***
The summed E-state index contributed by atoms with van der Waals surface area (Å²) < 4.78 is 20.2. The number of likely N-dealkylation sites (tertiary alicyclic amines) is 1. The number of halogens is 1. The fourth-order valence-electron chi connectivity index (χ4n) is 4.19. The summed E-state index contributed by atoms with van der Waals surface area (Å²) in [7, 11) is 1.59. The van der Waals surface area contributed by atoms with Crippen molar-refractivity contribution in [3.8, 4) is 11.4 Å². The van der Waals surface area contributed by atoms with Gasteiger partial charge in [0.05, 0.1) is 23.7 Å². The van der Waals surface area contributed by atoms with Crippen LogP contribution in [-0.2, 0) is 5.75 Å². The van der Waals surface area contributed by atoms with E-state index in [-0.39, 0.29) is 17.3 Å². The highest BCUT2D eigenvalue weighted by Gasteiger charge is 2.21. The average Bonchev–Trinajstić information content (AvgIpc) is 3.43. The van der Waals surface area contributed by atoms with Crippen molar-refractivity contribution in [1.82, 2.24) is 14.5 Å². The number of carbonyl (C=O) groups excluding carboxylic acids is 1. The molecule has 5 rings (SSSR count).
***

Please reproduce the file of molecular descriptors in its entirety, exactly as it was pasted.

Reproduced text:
The summed E-state index contributed by atoms with van der Waals surface area (Å²) < 4.78 is 20.2. The number of likely N-dealkylation sites (tertiary alicyclic amines) is 1. The number of halogens is 1. The fourth-order valence-electron chi connectivity index (χ4n) is 4.19. The summed E-state index contributed by atoms with van der Waals surface area (Å²) in [7, 11) is 1.59. The van der Waals surface area contributed by atoms with Crippen molar-refractivity contribution in [3.8, 4) is 11.4 Å². The van der Waals surface area contributed by atoms with Gasteiger partial charge in [0.05, 0.1) is 23.7 Å². The van der Waals surface area contributed by atoms with Crippen LogP contribution in [-0.2, 0) is 5.75 Å². The van der Waals surface area contributed by atoms with E-state index in [-0.39, 0.29) is 17.3 Å². The highest BCUT2D eigenvalue weighted by Gasteiger charge is 2.21. The average Bonchev–Trinajstić information content (AvgIpc) is 3.43. The van der Waals surface area contributed by atoms with Crippen molar-refractivity contribution in [1.82, 2.24) is 14.5 Å². The number of carbonyl (C=O) groups excluding carboxylic acids is 1. The molecule has 5 rings (SSSR count).